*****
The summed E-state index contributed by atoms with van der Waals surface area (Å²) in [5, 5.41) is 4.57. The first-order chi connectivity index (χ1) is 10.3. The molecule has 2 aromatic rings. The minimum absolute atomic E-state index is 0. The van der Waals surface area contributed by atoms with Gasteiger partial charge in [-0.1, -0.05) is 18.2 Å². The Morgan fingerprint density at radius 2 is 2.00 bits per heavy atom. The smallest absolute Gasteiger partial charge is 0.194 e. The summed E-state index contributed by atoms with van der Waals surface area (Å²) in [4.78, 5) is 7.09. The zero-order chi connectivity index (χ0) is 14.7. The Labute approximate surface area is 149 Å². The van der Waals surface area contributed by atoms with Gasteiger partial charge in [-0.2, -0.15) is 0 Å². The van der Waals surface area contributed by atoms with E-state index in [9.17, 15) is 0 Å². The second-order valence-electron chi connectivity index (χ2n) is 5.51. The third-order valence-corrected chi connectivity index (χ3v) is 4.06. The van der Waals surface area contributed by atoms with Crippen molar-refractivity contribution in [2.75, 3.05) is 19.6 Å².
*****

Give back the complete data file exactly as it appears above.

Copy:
The summed E-state index contributed by atoms with van der Waals surface area (Å²) in [5, 5.41) is 4.57. The first-order chi connectivity index (χ1) is 10.3. The molecule has 2 aromatic rings. The minimum absolute atomic E-state index is 0. The van der Waals surface area contributed by atoms with Gasteiger partial charge in [-0.1, -0.05) is 18.2 Å². The Morgan fingerprint density at radius 2 is 2.00 bits per heavy atom. The smallest absolute Gasteiger partial charge is 0.194 e. The summed E-state index contributed by atoms with van der Waals surface area (Å²) in [4.78, 5) is 7.09. The zero-order chi connectivity index (χ0) is 14.7. The Labute approximate surface area is 149 Å². The van der Waals surface area contributed by atoms with Gasteiger partial charge in [-0.2, -0.15) is 0 Å². The van der Waals surface area contributed by atoms with E-state index in [9.17, 15) is 0 Å². The second-order valence-electron chi connectivity index (χ2n) is 5.51. The third-order valence-corrected chi connectivity index (χ3v) is 4.06. The van der Waals surface area contributed by atoms with Crippen molar-refractivity contribution in [2.75, 3.05) is 19.6 Å².